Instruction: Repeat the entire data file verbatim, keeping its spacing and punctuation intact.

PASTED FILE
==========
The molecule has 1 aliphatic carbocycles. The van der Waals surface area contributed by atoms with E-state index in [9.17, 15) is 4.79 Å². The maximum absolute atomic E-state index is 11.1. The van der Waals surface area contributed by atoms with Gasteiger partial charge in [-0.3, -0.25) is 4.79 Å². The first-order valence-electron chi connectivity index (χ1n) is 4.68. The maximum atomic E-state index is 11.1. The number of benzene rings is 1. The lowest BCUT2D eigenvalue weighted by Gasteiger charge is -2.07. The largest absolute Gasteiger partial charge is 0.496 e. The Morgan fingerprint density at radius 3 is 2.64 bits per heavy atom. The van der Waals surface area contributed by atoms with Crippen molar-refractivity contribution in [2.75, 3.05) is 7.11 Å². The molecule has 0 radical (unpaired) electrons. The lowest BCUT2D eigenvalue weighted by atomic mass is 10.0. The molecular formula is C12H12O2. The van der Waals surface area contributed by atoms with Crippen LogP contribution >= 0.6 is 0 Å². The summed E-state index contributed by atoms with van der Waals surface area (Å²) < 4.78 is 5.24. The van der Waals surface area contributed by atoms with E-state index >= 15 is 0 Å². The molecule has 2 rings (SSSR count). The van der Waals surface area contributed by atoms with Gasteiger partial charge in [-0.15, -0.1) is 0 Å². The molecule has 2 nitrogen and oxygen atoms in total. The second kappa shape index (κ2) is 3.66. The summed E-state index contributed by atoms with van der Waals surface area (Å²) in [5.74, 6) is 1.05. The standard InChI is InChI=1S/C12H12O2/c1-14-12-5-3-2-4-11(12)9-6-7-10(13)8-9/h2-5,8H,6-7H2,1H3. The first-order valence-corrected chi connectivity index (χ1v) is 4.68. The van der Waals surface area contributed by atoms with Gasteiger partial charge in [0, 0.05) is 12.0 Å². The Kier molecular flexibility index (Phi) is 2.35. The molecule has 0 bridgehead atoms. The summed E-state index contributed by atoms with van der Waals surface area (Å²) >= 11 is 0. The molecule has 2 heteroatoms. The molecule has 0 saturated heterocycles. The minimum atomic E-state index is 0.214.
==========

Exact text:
The molecule has 1 aliphatic carbocycles. The van der Waals surface area contributed by atoms with E-state index in [9.17, 15) is 4.79 Å². The maximum absolute atomic E-state index is 11.1. The van der Waals surface area contributed by atoms with Gasteiger partial charge in [-0.3, -0.25) is 4.79 Å². The first-order valence-electron chi connectivity index (χ1n) is 4.68. The maximum atomic E-state index is 11.1. The number of benzene rings is 1. The lowest BCUT2D eigenvalue weighted by Gasteiger charge is -2.07. The largest absolute Gasteiger partial charge is 0.496 e. The Morgan fingerprint density at radius 3 is 2.64 bits per heavy atom. The van der Waals surface area contributed by atoms with Crippen molar-refractivity contribution in [2.75, 3.05) is 7.11 Å². The molecule has 0 radical (unpaired) electrons. The lowest BCUT2D eigenvalue weighted by atomic mass is 10.0. The molecular formula is C12H12O2. The van der Waals surface area contributed by atoms with Crippen LogP contribution >= 0.6 is 0 Å². The summed E-state index contributed by atoms with van der Waals surface area (Å²) < 4.78 is 5.24. The van der Waals surface area contributed by atoms with E-state index >= 15 is 0 Å². The molecule has 2 rings (SSSR count). The van der Waals surface area contributed by atoms with Gasteiger partial charge in [-0.15, -0.1) is 0 Å². The molecule has 2 nitrogen and oxygen atoms in total. The second kappa shape index (κ2) is 3.66. The summed E-state index contributed by atoms with van der Waals surface area (Å²) in [5.74, 6) is 1.05. The standard InChI is InChI=1S/C12H12O2/c1-14-12-5-3-2-4-11(12)9-6-7-10(13)8-9/h2-5,8H,6-7H2,1H3. The first-order valence-corrected chi connectivity index (χ1v) is 4.68. The van der Waals surface area contributed by atoms with Gasteiger partial charge in [0, 0.05) is 12.0 Å². The Kier molecular flexibility index (Phi) is 2.35. The molecule has 0 bridgehead atoms. The summed E-state index contributed by atoms with van der Waals surface area (Å²) >= 11 is 0. The molecule has 2 heteroatoms. The molecule has 0 saturated heterocycles. The minimum atomic E-state index is 0.214.